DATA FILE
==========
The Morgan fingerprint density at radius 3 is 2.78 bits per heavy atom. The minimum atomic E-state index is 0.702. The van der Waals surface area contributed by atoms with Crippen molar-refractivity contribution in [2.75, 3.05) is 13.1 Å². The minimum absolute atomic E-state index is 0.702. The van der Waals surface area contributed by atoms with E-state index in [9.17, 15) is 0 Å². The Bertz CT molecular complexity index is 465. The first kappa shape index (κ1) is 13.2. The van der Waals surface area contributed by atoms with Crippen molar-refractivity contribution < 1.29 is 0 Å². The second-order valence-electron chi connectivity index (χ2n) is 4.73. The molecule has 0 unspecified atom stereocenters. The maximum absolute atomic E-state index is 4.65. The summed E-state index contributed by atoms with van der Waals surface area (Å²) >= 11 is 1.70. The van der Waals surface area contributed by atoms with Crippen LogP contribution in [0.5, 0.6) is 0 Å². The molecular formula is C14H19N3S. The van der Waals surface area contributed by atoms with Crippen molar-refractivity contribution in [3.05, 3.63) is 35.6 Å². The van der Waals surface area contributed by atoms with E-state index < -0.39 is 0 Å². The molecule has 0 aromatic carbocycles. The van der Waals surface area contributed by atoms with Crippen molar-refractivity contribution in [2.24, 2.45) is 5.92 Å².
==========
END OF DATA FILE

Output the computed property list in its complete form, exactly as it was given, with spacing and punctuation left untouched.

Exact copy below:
The Morgan fingerprint density at radius 3 is 2.78 bits per heavy atom. The minimum atomic E-state index is 0.702. The van der Waals surface area contributed by atoms with Crippen molar-refractivity contribution in [2.75, 3.05) is 13.1 Å². The minimum absolute atomic E-state index is 0.702. The van der Waals surface area contributed by atoms with E-state index in [9.17, 15) is 0 Å². The Bertz CT molecular complexity index is 465. The first kappa shape index (κ1) is 13.2. The van der Waals surface area contributed by atoms with Crippen molar-refractivity contribution < 1.29 is 0 Å². The second-order valence-electron chi connectivity index (χ2n) is 4.73. The molecule has 0 unspecified atom stereocenters. The maximum absolute atomic E-state index is 4.65. The summed E-state index contributed by atoms with van der Waals surface area (Å²) >= 11 is 1.70. The van der Waals surface area contributed by atoms with Crippen LogP contribution in [0.5, 0.6) is 0 Å². The molecular formula is C14H19N3S. The van der Waals surface area contributed by atoms with Crippen molar-refractivity contribution in [3.05, 3.63) is 35.6 Å². The van der Waals surface area contributed by atoms with E-state index < -0.39 is 0 Å². The molecule has 0 aromatic carbocycles. The van der Waals surface area contributed by atoms with Crippen molar-refractivity contribution in [2.24, 2.45) is 5.92 Å².